Showcase offers different shows each performance

Showcase offers different shows each performance
 
Central Wyoming College theater students have generated so much material for the ninth annual Theater Showcase that each performance will be totally different.
 
The Showcase, scheduled for 7:30 p.m. on Friday and Saturday, April 20 and 21 and a 2:30 p.m. matinee on Sunday, April 22, features a combination of short original student work, comedy, drama, and musical numbers.
 
Seventeen directors have been selected to showcase their talents that will feature a total of 75 actors during the three performance dates, said Director Mike Myers. In past years, two sets of student-directed plays were featured at two different times. This year, they dropped the Thursday performance, giving each date their own unique set of shows.
            The theater shorts are presented in the small performance space of the Robert A. Peck Arts Center dance studio. “I just love the intimacy of it,” Myers said. “Because the audience is so close to the actors, it has a real community feel.”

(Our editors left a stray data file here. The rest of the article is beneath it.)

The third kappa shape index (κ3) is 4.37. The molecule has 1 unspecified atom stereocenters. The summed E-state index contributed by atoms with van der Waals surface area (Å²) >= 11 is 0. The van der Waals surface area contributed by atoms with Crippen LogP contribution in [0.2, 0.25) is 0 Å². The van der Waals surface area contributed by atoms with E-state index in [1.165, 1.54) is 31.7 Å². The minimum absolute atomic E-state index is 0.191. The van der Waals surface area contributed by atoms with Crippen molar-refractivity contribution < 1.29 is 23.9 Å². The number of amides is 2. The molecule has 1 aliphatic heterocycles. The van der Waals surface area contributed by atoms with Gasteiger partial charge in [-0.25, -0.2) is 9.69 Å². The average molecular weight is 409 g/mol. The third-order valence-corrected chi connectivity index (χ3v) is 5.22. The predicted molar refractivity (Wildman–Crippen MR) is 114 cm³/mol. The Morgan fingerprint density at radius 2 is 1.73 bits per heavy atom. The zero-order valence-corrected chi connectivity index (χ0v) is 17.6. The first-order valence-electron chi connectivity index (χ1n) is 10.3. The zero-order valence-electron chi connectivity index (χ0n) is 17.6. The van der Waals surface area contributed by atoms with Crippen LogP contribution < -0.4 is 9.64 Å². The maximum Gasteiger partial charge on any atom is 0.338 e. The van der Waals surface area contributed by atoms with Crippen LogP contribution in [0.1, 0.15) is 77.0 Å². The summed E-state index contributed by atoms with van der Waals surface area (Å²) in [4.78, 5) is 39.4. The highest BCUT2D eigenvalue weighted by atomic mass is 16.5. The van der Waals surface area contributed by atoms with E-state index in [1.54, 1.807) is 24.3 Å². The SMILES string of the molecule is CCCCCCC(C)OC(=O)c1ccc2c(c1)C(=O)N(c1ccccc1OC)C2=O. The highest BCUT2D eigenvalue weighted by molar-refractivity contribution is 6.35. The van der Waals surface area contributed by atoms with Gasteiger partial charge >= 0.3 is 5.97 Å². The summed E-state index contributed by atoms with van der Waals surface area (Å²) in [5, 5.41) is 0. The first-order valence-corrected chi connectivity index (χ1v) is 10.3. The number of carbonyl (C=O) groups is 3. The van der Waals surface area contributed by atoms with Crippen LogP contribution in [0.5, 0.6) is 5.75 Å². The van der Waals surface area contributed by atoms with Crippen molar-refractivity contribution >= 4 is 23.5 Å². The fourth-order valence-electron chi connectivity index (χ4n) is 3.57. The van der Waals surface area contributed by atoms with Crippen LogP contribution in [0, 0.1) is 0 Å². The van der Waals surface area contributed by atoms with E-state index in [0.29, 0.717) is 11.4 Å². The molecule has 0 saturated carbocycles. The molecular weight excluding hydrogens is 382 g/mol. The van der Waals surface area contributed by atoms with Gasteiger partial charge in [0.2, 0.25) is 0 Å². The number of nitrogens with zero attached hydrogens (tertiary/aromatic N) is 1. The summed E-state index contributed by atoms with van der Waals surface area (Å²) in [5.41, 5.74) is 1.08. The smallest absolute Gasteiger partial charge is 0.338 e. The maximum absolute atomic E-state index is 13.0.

Student interest in the Showcase has grown steadily. “It gets bigger every year,” he said, crediting it to more majors and to the addition of playwriting and advanced acting classes this semester.
 
Some of the actors are doing as many as four shows and each director is acting in their classmates’ shows. Developing a rehearsal schedule has been a nightmare, Myers said, and students are rehearsing in numerous locations, both on- and off-campus to prepare for the Showcase.
            Three students, Pat Bergin, Quincie Cowell and Aaron King, have written their own one-act plays and one is featured each night. Theater technician student John Pedersen has volunteered to be the technical director for the entire show, helping each director with their lighting and sound. The directors are responsible for acquiring props and costumes for their shows.
 
Myers will argue the student-directed Showcase is probably the most important show the theater department does because the students are totally in charge of the production, which enhances their co-curricular learning experience.
 
His playwriting class collaborated on a 40-page play about an Irish family who escaped the potato famine in the 1850s by immigrating to New York. While this play will not be featured at the Showcase, CWC film students are documenting it for other audiences.
 
“They researched it and read all about the potato famine and the immigrants’ life in New York tenement housing,” Myer said. “There are very few colleges in America that encourage playwriting the way that we do.” He said this particular experience gave the students lessons in history, social issues and diversity, as well as learning how to act for the cameras.
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